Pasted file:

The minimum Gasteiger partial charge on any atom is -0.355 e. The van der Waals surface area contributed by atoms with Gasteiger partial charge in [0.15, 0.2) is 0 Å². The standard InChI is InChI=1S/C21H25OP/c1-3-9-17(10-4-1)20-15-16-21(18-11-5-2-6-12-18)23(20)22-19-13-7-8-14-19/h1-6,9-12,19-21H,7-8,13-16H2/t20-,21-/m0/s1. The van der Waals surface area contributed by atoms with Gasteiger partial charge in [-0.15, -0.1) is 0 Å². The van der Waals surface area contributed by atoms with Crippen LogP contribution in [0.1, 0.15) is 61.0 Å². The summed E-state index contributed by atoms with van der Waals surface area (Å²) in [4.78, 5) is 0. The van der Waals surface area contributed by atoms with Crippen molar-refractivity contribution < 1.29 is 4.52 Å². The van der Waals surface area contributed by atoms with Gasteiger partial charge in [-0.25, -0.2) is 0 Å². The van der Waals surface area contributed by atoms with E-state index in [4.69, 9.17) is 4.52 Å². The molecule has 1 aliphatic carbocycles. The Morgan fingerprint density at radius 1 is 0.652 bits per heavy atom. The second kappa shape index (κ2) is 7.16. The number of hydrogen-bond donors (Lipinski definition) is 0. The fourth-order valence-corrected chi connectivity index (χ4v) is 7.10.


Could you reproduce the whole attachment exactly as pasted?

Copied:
The minimum Gasteiger partial charge on any atom is -0.355 e. The van der Waals surface area contributed by atoms with Gasteiger partial charge in [0.15, 0.2) is 0 Å². The standard InChI is InChI=1S/C21H25OP/c1-3-9-17(10-4-1)20-15-16-21(18-11-5-2-6-12-18)23(20)22-19-13-7-8-14-19/h1-6,9-12,19-21H,7-8,13-16H2/t20-,21-/m0/s1. The van der Waals surface area contributed by atoms with Gasteiger partial charge in [-0.15, -0.1) is 0 Å². The van der Waals surface area contributed by atoms with Crippen LogP contribution in [0.1, 0.15) is 61.0 Å². The summed E-state index contributed by atoms with van der Waals surface area (Å²) in [4.78, 5) is 0. The van der Waals surface area contributed by atoms with Crippen molar-refractivity contribution < 1.29 is 4.52 Å². The van der Waals surface area contributed by atoms with Gasteiger partial charge in [-0.25, -0.2) is 0 Å². The van der Waals surface area contributed by atoms with E-state index in [4.69, 9.17) is 4.52 Å². The molecule has 1 aliphatic carbocycles. The Morgan fingerprint density at radius 1 is 0.652 bits per heavy atom. The second kappa shape index (κ2) is 7.16. The number of hydrogen-bond donors (Lipinski definition) is 0. The fourth-order valence-corrected chi connectivity index (χ4v) is 7.10.